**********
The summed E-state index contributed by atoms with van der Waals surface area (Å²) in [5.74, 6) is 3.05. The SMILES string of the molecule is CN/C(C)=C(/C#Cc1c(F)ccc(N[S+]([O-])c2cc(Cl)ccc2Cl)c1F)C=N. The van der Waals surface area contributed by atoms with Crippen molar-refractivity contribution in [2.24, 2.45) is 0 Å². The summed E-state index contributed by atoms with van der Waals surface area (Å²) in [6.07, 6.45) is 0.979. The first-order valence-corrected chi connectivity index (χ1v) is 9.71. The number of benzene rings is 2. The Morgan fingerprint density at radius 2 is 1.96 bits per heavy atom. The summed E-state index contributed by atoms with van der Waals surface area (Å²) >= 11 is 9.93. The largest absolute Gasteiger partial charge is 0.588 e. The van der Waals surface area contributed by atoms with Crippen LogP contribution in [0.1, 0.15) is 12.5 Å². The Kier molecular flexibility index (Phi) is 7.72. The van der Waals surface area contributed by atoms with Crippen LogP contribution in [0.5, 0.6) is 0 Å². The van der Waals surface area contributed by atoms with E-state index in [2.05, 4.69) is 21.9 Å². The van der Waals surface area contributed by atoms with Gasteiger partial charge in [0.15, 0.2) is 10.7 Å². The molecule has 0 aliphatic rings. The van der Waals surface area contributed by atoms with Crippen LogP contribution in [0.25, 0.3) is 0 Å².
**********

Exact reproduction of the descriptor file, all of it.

The summed E-state index contributed by atoms with van der Waals surface area (Å²) in [5.74, 6) is 3.05. The SMILES string of the molecule is CN/C(C)=C(/C#Cc1c(F)ccc(N[S+]([O-])c2cc(Cl)ccc2Cl)c1F)C=N. The van der Waals surface area contributed by atoms with Crippen molar-refractivity contribution in [2.24, 2.45) is 0 Å². The summed E-state index contributed by atoms with van der Waals surface area (Å²) in [6.07, 6.45) is 0.979. The first-order valence-corrected chi connectivity index (χ1v) is 9.71. The number of benzene rings is 2. The Morgan fingerprint density at radius 2 is 1.96 bits per heavy atom. The summed E-state index contributed by atoms with van der Waals surface area (Å²) >= 11 is 9.93. The largest absolute Gasteiger partial charge is 0.588 e. The van der Waals surface area contributed by atoms with Crippen LogP contribution in [0.1, 0.15) is 12.5 Å². The Kier molecular flexibility index (Phi) is 7.72. The van der Waals surface area contributed by atoms with Crippen LogP contribution in [0.5, 0.6) is 0 Å². The van der Waals surface area contributed by atoms with E-state index in [2.05, 4.69) is 21.9 Å². The van der Waals surface area contributed by atoms with Gasteiger partial charge in [0.15, 0.2) is 10.7 Å². The molecule has 0 aliphatic rings. The van der Waals surface area contributed by atoms with Crippen LogP contribution in [0.25, 0.3) is 0 Å².